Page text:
College of Business > News & Events > Students Apply Sales Skills to Fundraising
Jennifer Leopoldt / 3/12/2014 / Posted in: College and Schools; Students / Twitter / Facebook /
A culture of giving back is built into DePaul University's mission. In one marketing class at the Driehaus College of Business, that idea is also part of the curriculum.
Students in MKT 377: Fundamentals of Sales & Networking learn and practice sales concepts by "selling" for the Sid Feldman Legacy Fund, which creates scholarships for Chicago Public Schools students to attend DePaul. The fund is named after Chicago businessman Sid Feldman, who believed in the power and necessity of education.
"Through this project students not only learn to sell and to provide financial means for someone to attend DePaul, but they come to the realization that they could truly make a difference in a person's life," says Adjunct Professor Clancy Ryan (BUS '96, MBA '02), who created and teaches the class each quarter and is the director of DePaul's Center for Sales Leadership.
Early on, students in MKT 377 would pitch for DePaul's sales programs or for community partners, such as StreetWise. The class switched to promoting the scholarship fund in winter 2010 and now has a yearly goal of raising $75,000 and funding two partial scholarships.
The class introduces sales concepts and challenges students to polish their skills through individual and group work. Each quarter, students break into teams of four and are mentored by a sales team manager, a former student who completed the same class.
"It's this idea of students mentoring students who are helping students," explains Sarah Laggos (CSH '05, LAS MA '07), who began co-directing the fund while she worked at the Center for Sales Leadership. Now, despite being based in California as Director of Alumni Relations, Corporate Relations & Annual Fund Giving at Santa Rosa Junior College, Laggos remains hands-on with managing the fund from afar.
Zaharoula Asimos (BUS '12) was a sales team manager for four quarters after graduating and has helped to coach the sales team leaders and serve on the advisory board. "I came back because I truly believed in the cause, and knew the skills I learned changed me, all in 10 weeks," she says. She also appreciated how Ryan led class by example: "He showed us that you can have a corporate job and do something you love on the side, for the pure passion in your heart."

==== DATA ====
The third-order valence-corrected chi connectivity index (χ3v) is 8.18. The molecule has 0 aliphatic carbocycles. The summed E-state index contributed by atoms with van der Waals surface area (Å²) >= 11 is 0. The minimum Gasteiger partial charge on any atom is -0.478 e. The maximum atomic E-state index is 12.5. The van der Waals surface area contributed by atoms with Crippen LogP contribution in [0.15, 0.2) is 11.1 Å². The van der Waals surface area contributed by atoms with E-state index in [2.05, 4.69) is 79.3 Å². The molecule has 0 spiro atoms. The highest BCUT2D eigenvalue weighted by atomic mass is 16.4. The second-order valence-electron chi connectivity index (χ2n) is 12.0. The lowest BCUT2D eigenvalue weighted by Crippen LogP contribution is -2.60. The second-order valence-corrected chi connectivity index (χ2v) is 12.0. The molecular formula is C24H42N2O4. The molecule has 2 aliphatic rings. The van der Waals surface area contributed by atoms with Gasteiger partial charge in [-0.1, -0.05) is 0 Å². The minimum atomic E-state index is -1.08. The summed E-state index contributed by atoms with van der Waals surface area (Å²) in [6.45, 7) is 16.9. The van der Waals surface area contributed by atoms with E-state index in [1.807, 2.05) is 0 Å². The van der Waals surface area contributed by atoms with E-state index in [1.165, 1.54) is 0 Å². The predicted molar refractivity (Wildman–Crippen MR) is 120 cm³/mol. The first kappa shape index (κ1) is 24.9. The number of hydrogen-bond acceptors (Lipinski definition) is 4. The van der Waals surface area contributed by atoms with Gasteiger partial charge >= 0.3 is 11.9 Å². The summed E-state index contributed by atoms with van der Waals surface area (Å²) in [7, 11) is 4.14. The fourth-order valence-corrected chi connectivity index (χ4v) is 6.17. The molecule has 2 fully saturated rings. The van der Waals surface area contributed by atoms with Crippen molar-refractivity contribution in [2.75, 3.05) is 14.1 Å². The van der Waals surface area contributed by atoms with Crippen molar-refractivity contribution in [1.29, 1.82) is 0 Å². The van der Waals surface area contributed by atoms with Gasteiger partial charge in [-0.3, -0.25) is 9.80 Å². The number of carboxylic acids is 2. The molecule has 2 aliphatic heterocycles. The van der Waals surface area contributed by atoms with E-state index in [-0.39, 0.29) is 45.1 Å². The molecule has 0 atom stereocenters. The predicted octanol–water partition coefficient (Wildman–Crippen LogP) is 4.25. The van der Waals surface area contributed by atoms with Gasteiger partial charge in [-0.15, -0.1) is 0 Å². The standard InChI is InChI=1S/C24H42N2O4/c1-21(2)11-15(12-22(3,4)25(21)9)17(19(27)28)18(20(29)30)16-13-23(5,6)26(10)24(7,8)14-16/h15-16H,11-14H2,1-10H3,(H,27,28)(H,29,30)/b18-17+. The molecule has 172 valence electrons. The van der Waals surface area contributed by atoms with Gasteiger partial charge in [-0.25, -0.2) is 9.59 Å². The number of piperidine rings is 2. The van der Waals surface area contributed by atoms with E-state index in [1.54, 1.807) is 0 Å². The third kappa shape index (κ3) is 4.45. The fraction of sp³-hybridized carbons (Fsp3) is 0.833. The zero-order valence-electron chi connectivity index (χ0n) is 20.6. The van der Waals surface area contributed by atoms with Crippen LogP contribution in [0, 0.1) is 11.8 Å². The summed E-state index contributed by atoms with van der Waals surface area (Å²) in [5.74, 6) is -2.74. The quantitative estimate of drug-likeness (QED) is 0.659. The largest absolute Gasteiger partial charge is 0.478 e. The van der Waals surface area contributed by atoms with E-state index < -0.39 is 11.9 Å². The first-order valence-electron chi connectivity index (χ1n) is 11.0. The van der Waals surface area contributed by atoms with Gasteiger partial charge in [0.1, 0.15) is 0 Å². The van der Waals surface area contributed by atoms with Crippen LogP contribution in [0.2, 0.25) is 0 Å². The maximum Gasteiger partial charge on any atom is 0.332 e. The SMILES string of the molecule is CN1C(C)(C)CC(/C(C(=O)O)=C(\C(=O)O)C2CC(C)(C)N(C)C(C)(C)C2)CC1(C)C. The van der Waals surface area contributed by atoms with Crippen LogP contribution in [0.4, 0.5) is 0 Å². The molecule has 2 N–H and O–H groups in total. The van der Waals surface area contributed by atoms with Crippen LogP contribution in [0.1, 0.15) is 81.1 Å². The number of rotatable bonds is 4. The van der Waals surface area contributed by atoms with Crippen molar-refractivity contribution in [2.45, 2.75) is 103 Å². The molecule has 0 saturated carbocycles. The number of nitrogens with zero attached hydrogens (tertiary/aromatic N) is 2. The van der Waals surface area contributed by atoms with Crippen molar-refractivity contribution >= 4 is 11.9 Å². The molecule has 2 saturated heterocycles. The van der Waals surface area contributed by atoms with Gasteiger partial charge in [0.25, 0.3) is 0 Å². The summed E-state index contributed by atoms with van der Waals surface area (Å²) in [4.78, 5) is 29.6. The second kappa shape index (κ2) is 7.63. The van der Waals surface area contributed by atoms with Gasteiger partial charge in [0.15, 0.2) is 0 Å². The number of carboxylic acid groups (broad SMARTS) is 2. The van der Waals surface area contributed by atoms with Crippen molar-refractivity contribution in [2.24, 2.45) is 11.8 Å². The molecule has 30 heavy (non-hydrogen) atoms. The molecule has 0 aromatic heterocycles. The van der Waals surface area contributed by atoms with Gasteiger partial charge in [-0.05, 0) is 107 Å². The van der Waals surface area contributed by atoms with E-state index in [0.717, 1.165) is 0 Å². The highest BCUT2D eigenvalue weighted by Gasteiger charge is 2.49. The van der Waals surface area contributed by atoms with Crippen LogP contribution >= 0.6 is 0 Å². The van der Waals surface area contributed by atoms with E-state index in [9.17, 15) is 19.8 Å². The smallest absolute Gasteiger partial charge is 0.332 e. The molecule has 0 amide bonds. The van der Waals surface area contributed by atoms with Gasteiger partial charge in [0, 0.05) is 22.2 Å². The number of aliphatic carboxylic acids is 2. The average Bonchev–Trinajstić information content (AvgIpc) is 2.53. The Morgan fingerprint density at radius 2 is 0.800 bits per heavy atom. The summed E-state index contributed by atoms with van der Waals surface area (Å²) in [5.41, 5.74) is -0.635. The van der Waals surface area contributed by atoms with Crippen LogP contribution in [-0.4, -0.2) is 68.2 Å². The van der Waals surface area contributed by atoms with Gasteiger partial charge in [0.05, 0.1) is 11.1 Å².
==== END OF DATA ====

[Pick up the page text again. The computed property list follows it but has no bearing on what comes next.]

Sales team manager Semir Delic (BUS '11) also came back because he believed in the fund and the skills the class taught him. "Everything that I learned in class I was able to apply in the real world while helping other students attend DePaul," he says.
The advent of sales team managers shows how the course is constantly changing. One year when Ryan taught an MBA-level course on leading business development, he asked the graduate students how they would lead a team of undergraduates to be most successful in a similar fundraising project. That feedback was implemented into MKT 377. In addition, each quarter the sales team managers are asked to run down what does and doesn't work so that the course can continue to adapt.
Just like a sales force for a company, each student in class is given a sales quota. This year the goals are higher and each student must bring in $300, with $150 raised individually and $150 raised with their teams. Within four years, the per-student fundraising average has more than doubled, from $220 in 2010 to $570 last quarter.
"We are constantly surprised at how students rise to this challenge and how they are so willing to go above and beyond when they are motivated and challenged with something they believe in," Laggos says.
Students can raise money however they see fit, usually in a combination of pitching to friends and family and running team events. Those events can be anything from special sales days at local restaurants, such as the Chipotle nearest DePaul's Loop Campus, to bake sales or other ideas. The challenge comes in picking something that can be implemented in just 10 weeks.
Students see the difference they're making when past scholarship recipients — now DePaul students themselves — come to class and talk about what receiving the Sid Feldman scholarship meant to them.
"That is the thing that flips the light bulb on: These are real students at DePaul, and without this scholarship they would not be able to be here. I think hearing that really motivates students in the class," Laggos says.
Koemi Valencia, a current management student, says she came back as a sales team manager because "it's a great learning experience. No sales team is the same and no personality that you're managing is the same, so it's a great way to develop your skills if you want to be in a leadership role." She enjoys learning from her student sales team as much as helping them learn during the class. "Having that dual-learning relationship while keeping this amazing cause alive — helping CPS students go to college — is almost an invaluable experience."
Even as the professor, Ryan says he gains new insight from each class. "I tell the students that they'll teach me more in 10 weeks than I'll ever be able to teach them."
To learn more about the Sid Feldman Legacy Fund, visit the fund's website. Information is available there for CPS students who are interested in applying for this year's scholarships.